Ontario mine operators may get a surprise visit from the Ministry of Labour this month and into the fall as enforcement efforts ramp up as part of the province’s Safe at Work compliance initiative.
While work in the industry can be potentially very dangerous, mining companies typically have well-developed safety programs, says Kevin MacNeill, partner with Heenan Blaikie LLP in Toronto.
“This is just the mining industry’s turn,” says MacNeill, who notes the ministry targets various sectors on an ongoing basis. “They may have a perception there are some issues, but in my experience mining companies tend to have pretty sophisticated health and safety programs given the inherently dangerous nature of the work."
The blitz is taking place through the month of August with two further inspection periods scheduled for the mining sector: one targeting ground control in October 2013 and a second on locking and tagging in mine hoisting plants in January and February 2014.
The purpose of the safety inspections is to reinforce the internal responsibility system in Ontario mines.
During the blitz, the ministry will check the following:
• Employers have posted a health and safety policy in the workplace that has been reviewed annually.
• Employers have a program in place to implement the health and safety policy.
• Workers are aware of the health and safety policy and a properly functioning joint health and safety committee or health and safety representative is in place where required.
Inspectors can issue compliance orders and stop-work orders if they find companies are in violation of the Occupational Health and Safety Act.
General counsel often participate when it comes to handling the safety-compliance strategy at a mining company, says Madeleine Loewenberg with Norton Rose Fulbright Canada LLP.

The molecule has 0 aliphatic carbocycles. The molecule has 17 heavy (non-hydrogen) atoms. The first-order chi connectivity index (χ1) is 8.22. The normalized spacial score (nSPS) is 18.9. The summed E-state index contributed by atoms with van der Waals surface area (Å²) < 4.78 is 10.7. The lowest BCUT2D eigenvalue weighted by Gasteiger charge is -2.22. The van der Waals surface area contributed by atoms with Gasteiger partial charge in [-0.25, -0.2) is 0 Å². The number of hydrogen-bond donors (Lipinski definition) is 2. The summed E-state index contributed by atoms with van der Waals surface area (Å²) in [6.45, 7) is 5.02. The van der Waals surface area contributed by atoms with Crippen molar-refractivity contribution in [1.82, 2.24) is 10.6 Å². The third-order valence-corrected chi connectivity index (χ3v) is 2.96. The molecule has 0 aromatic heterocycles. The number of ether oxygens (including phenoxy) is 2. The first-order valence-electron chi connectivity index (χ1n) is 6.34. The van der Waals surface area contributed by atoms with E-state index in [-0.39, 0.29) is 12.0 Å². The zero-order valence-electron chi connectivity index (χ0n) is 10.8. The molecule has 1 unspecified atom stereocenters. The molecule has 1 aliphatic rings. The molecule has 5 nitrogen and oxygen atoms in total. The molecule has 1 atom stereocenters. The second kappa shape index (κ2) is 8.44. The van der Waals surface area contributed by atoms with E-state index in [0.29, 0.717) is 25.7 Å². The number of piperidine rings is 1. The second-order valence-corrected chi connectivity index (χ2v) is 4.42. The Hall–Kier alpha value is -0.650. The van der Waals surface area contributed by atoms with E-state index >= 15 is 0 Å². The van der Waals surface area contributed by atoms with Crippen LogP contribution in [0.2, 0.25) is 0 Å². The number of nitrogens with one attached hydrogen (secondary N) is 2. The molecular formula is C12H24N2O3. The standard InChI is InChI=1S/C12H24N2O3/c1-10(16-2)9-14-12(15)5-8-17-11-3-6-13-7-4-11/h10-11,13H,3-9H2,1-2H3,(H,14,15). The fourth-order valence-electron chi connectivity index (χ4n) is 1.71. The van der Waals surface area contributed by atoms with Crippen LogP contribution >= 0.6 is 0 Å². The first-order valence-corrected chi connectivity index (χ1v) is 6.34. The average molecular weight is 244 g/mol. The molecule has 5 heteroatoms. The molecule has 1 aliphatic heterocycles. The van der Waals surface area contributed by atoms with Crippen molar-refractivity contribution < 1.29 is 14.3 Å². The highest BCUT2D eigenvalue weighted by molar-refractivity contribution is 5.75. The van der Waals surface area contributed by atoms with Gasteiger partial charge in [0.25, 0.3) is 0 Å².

“We deal with them more often when something has gone wrong,” she says. “There are often health and safety supervisors and human resource employees developing the programs.”
Loewenberg says the inspections reflect a “pattern of concern for mine safety in Ontario” as the ministry has conducted two mining blitzes a year for the last five years.
Failure to comply with the act can mean stiff penalties. An individual convicted of an offence can be fined up to $25,000 and imprisoned for up to 12 months.
The maximum fine for a corporation convicted of an offence is $500,000. Any monetary penalty of more than $1,000 is subject to a 25-per-cent victim fine surcharge. Penalties are also imposed for each violation for which a conviction is registered.
MacNeill says MOL inspectors have some discretion as to who gets charged but legal counsel for the ministry has further discretion as to who they pursue to trial once the charges have been laid.
“The exercise of that discretion may yield different results in different situations,” says MacNeill. “So you may have situations where one views a careless worker as being entirely at fault. The worker may have failed to follow expected safety rules but the employer can also be at fault,” he says.
Loewenberg says the inspector can make recommendations on charges and they will either be approved or amended by a supervisor of the inspector.
“Ultimately the legal services branch at the Ministry of Labour would have final authority whether or not a particular charge is laid,” she says.
The actions of an employee may result in liability flowing to an employer or an owner or a constructor because those actions may cause the ministry to determine there has been a failure in the heath and safety system in place at that particular mine site.
But it is rare that workers are charged and that is where the chain of responsibility kicks in.
“If a careless worker is injured, in my experience the ministry will not charge the worker but they will charge the employer and possibly the supervisor,” he says. “The reason for that is because the internal responsibility system has overlapping duties. Just because one workplace party is at fault it doesn’t necessarily relieve another workplace party of fault as well.”
In many cases the corporation is charged and sometimes the supervisor as well. However, a worker could be charged if it appears they were at fault and the employer was duly diligent.
While companies can review their safety policies in anticipation of a visit by an MOL inspector, at the end of the day MacNeill says due diligence by the corporation should be the first priority.
“They should be trying to be keeping their employees safe, period,” he says. “The law is an additional reason why they should be making sure their employees comply with safety norms.”